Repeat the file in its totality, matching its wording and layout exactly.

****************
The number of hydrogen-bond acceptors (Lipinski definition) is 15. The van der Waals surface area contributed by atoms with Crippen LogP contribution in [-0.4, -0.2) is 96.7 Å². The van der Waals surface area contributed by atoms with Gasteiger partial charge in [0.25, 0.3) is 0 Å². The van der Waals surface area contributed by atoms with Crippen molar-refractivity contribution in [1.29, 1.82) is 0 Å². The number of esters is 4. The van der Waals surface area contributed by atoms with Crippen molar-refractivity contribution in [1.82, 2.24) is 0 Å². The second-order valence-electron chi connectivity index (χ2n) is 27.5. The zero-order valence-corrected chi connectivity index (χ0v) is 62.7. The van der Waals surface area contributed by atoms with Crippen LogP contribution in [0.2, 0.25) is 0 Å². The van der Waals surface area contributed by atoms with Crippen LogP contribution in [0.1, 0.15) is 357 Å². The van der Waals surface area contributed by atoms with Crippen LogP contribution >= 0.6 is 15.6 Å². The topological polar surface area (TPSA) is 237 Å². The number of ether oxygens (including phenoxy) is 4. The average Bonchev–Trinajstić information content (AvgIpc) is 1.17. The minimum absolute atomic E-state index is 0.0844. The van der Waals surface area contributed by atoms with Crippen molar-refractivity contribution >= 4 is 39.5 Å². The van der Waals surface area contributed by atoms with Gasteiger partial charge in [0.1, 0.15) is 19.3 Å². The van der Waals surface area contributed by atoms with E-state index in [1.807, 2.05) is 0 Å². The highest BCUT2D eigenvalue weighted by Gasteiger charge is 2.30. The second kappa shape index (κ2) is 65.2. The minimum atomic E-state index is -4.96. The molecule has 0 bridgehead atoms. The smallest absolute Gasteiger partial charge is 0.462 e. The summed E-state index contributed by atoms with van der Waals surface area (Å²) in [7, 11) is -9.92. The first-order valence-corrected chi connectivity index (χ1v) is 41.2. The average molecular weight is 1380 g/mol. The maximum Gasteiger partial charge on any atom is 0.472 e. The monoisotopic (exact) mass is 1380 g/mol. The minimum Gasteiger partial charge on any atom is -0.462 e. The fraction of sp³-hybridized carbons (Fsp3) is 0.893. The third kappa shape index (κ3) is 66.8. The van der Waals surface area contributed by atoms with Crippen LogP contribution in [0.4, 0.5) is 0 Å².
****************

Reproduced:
The number of hydrogen-bond acceptors (Lipinski definition) is 15. The van der Waals surface area contributed by atoms with Crippen LogP contribution in [-0.4, -0.2) is 96.7 Å². The van der Waals surface area contributed by atoms with Gasteiger partial charge in [0.25, 0.3) is 0 Å². The van der Waals surface area contributed by atoms with Crippen molar-refractivity contribution in [1.29, 1.82) is 0 Å². The number of esters is 4. The van der Waals surface area contributed by atoms with Crippen molar-refractivity contribution in [1.82, 2.24) is 0 Å². The second-order valence-electron chi connectivity index (χ2n) is 27.5. The zero-order valence-corrected chi connectivity index (χ0v) is 62.7. The van der Waals surface area contributed by atoms with Crippen LogP contribution in [0.2, 0.25) is 0 Å². The van der Waals surface area contributed by atoms with Crippen LogP contribution in [0.1, 0.15) is 357 Å². The van der Waals surface area contributed by atoms with Crippen LogP contribution >= 0.6 is 15.6 Å². The topological polar surface area (TPSA) is 237 Å². The number of ether oxygens (including phenoxy) is 4. The average Bonchev–Trinajstić information content (AvgIpc) is 1.17. The minimum absolute atomic E-state index is 0.0844. The van der Waals surface area contributed by atoms with Crippen molar-refractivity contribution >= 4 is 39.5 Å². The van der Waals surface area contributed by atoms with Gasteiger partial charge in [0.1, 0.15) is 19.3 Å². The van der Waals surface area contributed by atoms with E-state index in [1.807, 2.05) is 0 Å². The highest BCUT2D eigenvalue weighted by Gasteiger charge is 2.30. The second kappa shape index (κ2) is 65.2. The minimum atomic E-state index is -4.96. The molecule has 0 bridgehead atoms. The smallest absolute Gasteiger partial charge is 0.462 e. The summed E-state index contributed by atoms with van der Waals surface area (Å²) in [7, 11) is -9.92. The first-order valence-corrected chi connectivity index (χ1v) is 41.2. The average molecular weight is 1380 g/mol. The maximum Gasteiger partial charge on any atom is 0.472 e. The monoisotopic (exact) mass is 1380 g/mol. The minimum Gasteiger partial charge on any atom is -0.462 e. The fraction of sp³-hybridized carbons (Fsp3) is 0.893. The third kappa shape index (κ3) is 66.8. The van der Waals surface area contributed by atoms with Crippen LogP contribution in [0.4, 0.5) is 0 Å².